In case you were wondering, I also made it to the party. And I had a great time.

Watch my free webinar Practical Magic for Writers to learn other approaches to move through resistance and enhance creativity or click on the button to get my guide to overcoming procrastination, How to Get Started and Keep Moving.

GET STARTED AND KEEP MOVING ON YOUR WRITING!

Free yourself from a dysfunctional mind-body relationship

I think it’s fair to say I’ve lived in my mind for most of my life. I’m a reader and a writer. I’ve also been in school nearly my whole life, except for a five-year window in the 90s before I became an educator.

Other than for vanity reasons, I never gave much thought to my body. Through my twenties, I punished it with long hours of work and school and got few hours of sleep. Through my thirties, I replaced the school work with independent study and writing. My genetics kept me slender even though I got only a little exercise. The important work was mental not physical, after all. As a scholar and a writer, I need a brain; my body is secondary.

More, there wasn’t much motivation to be “in my body.” I always ached, literally head to toe: chronic headaches, neck stiffness, back aches, knee pain, foot cramps. I just thought that was how it was, and though I saw a chiropractor and massage therapist, I thought managing pain was a normal part of having a body.

Seriously.

I lived for the times I was “checked out” while reading and writing, “zoned out” when I was performing or teaching, or “numbed out” from drinking.

At 40, things changed when I began yoga, which is when I started to really feel what was going on in my body. I had huge emotional releases – lots and lots of crying – just moving through the poses on my mat. Sometimes I’d have to drop into child’s pose to sob. Even though I had a wonderful consciousness shift after I began my yoga practice, my body actually became more painful. Some days (not all) my knees ached so badly, I had trouble walking.

Even after I quit drinking a couple years after beginning yoga, I’d wake up slowly and have trouble moving. “I need the first hour of the day to stare in my coffee and mutter,” I’d say. As recently as a couple weeks ago friends would invite me to morning yoga and I’d say, “I can’t do anything before 11:00 a.m.; I don’t move well in the morning.”

And I thought this was normal. That’s life, right? You get old and your body hurts.

But this morning, I woke up at 6:30 a.m. on my own. When I put my 47-year old feet on the floor, they didn’t hurt. I didn’t have to limp to the bathroom with one hand on the hallway wall for balance. I put both feet down and stood up. Then I started shifting my weight back and forth, stepping in place. My feet were limber, sort of like hands. My toes felt longer, sort of like fingers. I started to dance. My whole body had an ease to it, I’d never felt sober.  I felt lighter, taller. I started to swing my arms over my head and then I sang as I danced around, “I feel good…in my body!”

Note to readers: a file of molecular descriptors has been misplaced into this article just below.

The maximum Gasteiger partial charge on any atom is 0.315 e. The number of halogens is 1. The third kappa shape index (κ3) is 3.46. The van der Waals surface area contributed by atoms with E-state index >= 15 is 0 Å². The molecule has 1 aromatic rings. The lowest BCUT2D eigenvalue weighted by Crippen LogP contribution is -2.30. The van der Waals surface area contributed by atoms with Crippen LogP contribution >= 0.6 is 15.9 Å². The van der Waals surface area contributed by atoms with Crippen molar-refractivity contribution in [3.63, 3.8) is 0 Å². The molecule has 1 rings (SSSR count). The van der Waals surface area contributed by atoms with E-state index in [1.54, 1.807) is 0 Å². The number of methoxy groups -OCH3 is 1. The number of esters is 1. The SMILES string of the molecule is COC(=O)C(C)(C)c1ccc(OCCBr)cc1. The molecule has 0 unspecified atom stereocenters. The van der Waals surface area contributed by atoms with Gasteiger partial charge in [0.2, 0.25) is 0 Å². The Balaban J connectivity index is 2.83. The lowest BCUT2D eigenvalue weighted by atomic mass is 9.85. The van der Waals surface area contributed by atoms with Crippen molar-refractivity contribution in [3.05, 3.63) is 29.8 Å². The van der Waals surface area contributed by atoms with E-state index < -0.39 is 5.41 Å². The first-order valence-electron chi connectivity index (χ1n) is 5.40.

Seriously.

What had changed? I’d had two sessions of rolfing (deep-tissue work that stretches the fascia, developed by Ida Rolf), which had worked out the adhesions in my connective tissue. The places that were bound up had been pulling my body out of whack, and the problem had compounded as the years went by.

But it wasn’t just my body. Two days after my first appointment, a girlfriend who’d known me for fifteen years called. She’d seen me through heavy workaholism and functional alcoholism, when I’d been alternately high on progress or booze, and she’d stuck around to see a new more peaceful, sober me. I’d answered her call while I was walking on the beach and watching the sunset, and I felt energized about my writing and the work I’d done developing Wholly Creative. I was bubbling with enthusiasm. For the first time in years, I didn’t feel like I had to slog through the day.

“Are you on a bender?” she asked. I didn’t understand what she was asking. “You sound like your old self… You sound happy.”

I’d been sober for four years, and while I’d cultivated more peace, I hadn’t felt this good since when I got those regular doses of “spirit” that allowed me to feel really free in my body. I’d had little windows of elevation after yoga or dance or a bike ride, but pretty quickly the window closed and I was back to the slog. My friend was right. I felt alive again.

Today, it occurred to me there is a correlation to how I was doing mentally and how I was feeling physically. I am more inspired and more creative because my body is functioning better. Talk about mind-body connection, right!?

With still eight more sessions to complete the rolfing process, I am ever more amazed by how we can increase the quality of our creative and intellectual life by tending to the body. And it’s not just mind and body, it’s spirit, too.